|A young photography student from England sent some questions I get pretty regularly about the process of creating chemigrams on paper and film (luminograms). I've reprinted the correspondence here to address common queries I get about my work and the process of this art form in general:|
|From: firstname.lastname@example.org |
Subject: Concerning chemigrams
Date: Thu, 31 Mar 2011 22:44:09 +0100
|Dear Mr. Lybrook,|
I am a photography student currently experimenting with chemicals and photographic paper. I was hoping you would be able to answer some questions for me so that I could expand my work further.
1) Do you use an enlarger in your process or do you use natural light?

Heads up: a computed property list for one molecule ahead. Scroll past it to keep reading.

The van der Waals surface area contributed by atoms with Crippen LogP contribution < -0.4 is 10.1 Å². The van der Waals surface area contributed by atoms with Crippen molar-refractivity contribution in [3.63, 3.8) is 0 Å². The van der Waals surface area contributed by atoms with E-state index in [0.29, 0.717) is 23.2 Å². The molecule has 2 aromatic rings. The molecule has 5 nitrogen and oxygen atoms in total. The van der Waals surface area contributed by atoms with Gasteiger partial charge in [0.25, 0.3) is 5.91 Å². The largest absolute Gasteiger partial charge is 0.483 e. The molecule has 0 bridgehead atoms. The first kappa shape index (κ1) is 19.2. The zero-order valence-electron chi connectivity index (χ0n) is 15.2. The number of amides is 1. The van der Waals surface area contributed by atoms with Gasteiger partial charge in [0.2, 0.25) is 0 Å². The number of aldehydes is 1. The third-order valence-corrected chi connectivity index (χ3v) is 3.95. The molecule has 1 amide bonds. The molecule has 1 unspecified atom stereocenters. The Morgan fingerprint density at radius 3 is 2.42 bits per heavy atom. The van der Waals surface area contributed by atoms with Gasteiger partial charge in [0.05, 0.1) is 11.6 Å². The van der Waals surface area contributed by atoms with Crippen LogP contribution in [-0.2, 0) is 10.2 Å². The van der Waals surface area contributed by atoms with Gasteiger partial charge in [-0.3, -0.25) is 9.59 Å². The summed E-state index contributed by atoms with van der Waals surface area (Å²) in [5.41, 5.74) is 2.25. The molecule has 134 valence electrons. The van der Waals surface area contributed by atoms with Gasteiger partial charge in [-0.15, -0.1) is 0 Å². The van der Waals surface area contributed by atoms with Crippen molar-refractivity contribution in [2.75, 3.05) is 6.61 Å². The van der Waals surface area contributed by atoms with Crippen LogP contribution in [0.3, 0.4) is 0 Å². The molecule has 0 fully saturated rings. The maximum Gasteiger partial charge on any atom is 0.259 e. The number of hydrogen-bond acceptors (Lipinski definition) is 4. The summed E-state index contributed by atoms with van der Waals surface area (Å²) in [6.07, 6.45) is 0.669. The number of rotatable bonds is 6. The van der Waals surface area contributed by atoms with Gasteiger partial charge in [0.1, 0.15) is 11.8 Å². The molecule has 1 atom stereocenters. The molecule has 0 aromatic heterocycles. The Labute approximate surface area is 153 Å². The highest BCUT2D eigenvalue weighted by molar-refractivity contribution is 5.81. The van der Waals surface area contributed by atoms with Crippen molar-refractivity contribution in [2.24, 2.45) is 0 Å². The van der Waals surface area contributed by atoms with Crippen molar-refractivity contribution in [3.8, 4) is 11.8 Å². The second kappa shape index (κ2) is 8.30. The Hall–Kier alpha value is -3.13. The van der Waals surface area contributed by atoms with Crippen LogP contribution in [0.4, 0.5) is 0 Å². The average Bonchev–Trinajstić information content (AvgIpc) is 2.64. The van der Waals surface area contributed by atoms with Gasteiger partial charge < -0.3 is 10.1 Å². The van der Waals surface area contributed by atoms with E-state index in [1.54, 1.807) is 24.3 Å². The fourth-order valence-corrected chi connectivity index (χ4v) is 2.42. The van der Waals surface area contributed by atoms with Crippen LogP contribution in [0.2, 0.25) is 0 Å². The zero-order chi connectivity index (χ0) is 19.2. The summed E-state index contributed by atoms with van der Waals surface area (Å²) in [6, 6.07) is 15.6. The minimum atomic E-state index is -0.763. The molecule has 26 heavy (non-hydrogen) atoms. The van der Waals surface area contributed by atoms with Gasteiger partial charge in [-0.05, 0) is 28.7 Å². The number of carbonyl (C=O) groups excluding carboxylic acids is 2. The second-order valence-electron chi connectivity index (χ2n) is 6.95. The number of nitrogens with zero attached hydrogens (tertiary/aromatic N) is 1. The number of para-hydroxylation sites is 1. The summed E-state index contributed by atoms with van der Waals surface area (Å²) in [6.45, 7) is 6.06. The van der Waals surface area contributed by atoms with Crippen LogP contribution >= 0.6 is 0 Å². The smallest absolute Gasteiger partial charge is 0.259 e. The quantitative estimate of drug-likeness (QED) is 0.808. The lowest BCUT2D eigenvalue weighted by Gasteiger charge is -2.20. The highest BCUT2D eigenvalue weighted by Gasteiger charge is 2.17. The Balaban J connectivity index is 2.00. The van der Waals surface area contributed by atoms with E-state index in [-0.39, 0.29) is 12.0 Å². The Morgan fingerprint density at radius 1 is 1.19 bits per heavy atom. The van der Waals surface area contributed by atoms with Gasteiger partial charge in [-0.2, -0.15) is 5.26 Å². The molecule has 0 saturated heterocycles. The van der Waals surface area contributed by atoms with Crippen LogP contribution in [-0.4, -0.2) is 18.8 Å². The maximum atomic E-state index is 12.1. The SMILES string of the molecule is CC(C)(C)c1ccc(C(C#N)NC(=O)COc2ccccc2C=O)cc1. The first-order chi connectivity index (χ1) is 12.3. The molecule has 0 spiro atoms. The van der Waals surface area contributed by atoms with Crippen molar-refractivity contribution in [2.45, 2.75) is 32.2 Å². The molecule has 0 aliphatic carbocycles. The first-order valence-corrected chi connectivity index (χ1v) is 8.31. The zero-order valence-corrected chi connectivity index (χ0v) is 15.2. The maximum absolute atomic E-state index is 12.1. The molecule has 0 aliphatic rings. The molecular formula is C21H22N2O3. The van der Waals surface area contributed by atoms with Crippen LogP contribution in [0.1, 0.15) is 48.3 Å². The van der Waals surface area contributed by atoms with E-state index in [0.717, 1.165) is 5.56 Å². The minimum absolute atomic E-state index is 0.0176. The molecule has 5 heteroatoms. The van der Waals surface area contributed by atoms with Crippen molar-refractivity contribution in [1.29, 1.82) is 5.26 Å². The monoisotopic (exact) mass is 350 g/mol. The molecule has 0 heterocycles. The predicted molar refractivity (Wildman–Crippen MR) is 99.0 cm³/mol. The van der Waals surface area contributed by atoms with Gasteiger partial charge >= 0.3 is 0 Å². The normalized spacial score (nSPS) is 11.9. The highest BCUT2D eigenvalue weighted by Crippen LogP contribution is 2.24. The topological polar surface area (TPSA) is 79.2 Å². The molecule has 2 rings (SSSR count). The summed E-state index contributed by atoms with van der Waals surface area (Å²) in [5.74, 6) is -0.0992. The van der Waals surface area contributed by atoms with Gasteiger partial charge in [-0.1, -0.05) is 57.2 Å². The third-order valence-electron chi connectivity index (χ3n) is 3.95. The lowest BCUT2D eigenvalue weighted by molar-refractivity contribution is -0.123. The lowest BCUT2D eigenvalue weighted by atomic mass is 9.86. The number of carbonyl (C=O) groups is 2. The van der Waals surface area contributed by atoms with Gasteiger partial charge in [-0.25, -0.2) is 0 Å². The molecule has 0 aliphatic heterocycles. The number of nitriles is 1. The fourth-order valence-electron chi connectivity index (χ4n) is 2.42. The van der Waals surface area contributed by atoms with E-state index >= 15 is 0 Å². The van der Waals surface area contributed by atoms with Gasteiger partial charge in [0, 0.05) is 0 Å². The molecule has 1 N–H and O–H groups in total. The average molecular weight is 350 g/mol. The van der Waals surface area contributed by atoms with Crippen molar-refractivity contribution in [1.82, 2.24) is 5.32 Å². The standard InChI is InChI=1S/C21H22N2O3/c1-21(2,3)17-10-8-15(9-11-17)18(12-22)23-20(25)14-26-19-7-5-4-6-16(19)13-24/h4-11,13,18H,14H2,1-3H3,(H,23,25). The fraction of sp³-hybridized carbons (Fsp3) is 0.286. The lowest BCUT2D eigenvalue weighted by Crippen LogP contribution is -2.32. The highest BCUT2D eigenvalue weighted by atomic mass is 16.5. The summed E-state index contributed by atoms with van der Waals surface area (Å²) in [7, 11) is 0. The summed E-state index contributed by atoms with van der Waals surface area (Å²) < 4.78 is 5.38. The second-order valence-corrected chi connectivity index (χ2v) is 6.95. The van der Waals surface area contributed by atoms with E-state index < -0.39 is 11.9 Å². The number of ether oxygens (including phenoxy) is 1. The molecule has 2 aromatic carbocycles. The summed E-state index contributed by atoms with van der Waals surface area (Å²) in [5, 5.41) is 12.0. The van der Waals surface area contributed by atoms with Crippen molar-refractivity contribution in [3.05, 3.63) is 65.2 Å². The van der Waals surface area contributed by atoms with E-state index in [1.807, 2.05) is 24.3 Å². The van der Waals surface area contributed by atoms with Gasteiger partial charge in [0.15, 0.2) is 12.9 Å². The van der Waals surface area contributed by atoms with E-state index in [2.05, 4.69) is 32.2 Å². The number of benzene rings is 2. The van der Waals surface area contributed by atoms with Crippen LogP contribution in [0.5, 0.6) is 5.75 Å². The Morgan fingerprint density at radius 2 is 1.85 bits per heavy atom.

Jon Lybrook: "I use normal room lighting but with an auxiliary incandescent light bulb to help the diluted film developer turn the film dark more quickly and completely in certain areas by holding it closer to the light. While the term "Photography" translated from Greek means "writing with light" with chemicals as the developing agent, chemigrams are literally "writing with chemicals" using light as the developing agent. One could use an enlarger to put an image on the media and then partially develop it before applying photochemistry to create a chemigram effect, certainly, but it would be difficult to control, and would require a darkroom, which I don't have. Part of what I like about working with this medium is the fact that it has the capacity to explore non-figurative forms in a free-form style akin to contour drawings and, unlike painting there is a limited number of actions you can take before the film is fully developed in creating the initial image. These constraints in time and actions provide boundaries from which the artwork appears. In this sense chemigrams are like little lives in and of themselves with very little technical focus required by the practitioner".